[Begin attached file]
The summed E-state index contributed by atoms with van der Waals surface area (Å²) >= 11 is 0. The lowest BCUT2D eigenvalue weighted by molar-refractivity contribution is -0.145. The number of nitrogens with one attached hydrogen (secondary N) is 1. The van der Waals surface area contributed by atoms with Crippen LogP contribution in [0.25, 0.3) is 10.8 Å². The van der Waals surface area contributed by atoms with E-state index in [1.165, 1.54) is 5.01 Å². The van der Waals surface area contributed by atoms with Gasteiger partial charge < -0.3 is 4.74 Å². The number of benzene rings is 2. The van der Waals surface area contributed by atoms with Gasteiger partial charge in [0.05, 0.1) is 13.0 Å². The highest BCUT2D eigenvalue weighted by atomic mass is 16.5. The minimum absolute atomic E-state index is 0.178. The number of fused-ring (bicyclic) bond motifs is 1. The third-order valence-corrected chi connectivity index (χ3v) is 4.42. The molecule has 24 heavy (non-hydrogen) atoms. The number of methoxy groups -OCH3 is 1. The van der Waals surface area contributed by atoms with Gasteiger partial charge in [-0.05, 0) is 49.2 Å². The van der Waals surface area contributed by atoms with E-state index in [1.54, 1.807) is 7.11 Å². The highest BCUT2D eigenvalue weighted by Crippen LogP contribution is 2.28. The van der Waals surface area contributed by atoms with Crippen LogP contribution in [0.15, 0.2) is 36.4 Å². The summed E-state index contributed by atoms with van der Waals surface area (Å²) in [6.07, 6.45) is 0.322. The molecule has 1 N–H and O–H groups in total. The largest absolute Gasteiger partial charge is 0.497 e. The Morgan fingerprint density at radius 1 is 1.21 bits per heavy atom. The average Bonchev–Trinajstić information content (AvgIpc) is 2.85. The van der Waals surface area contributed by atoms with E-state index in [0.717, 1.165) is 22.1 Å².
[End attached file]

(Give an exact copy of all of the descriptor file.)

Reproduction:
The summed E-state index contributed by atoms with van der Waals surface area (Å²) >= 11 is 0. The lowest BCUT2D eigenvalue weighted by molar-refractivity contribution is -0.145. The number of nitrogens with one attached hydrogen (secondary N) is 1. The van der Waals surface area contributed by atoms with Crippen LogP contribution in [0.25, 0.3) is 10.8 Å². The van der Waals surface area contributed by atoms with E-state index in [1.165, 1.54) is 5.01 Å². The van der Waals surface area contributed by atoms with Gasteiger partial charge < -0.3 is 4.74 Å². The number of benzene rings is 2. The van der Waals surface area contributed by atoms with Gasteiger partial charge in [0.05, 0.1) is 13.0 Å². The highest BCUT2D eigenvalue weighted by atomic mass is 16.5. The minimum absolute atomic E-state index is 0.178. The number of fused-ring (bicyclic) bond motifs is 1. The third-order valence-corrected chi connectivity index (χ3v) is 4.42. The molecule has 24 heavy (non-hydrogen) atoms. The number of methoxy groups -OCH3 is 1. The van der Waals surface area contributed by atoms with Gasteiger partial charge in [-0.05, 0) is 49.2 Å². The van der Waals surface area contributed by atoms with E-state index in [1.54, 1.807) is 7.11 Å². The highest BCUT2D eigenvalue weighted by Crippen LogP contribution is 2.28. The van der Waals surface area contributed by atoms with Crippen LogP contribution in [0.15, 0.2) is 36.4 Å². The summed E-state index contributed by atoms with van der Waals surface area (Å²) in [6.07, 6.45) is 0.322. The molecule has 1 N–H and O–H groups in total. The largest absolute Gasteiger partial charge is 0.497 e. The Morgan fingerprint density at radius 1 is 1.21 bits per heavy atom. The average Bonchev–Trinajstić information content (AvgIpc) is 2.85. The van der Waals surface area contributed by atoms with E-state index in [0.717, 1.165) is 22.1 Å².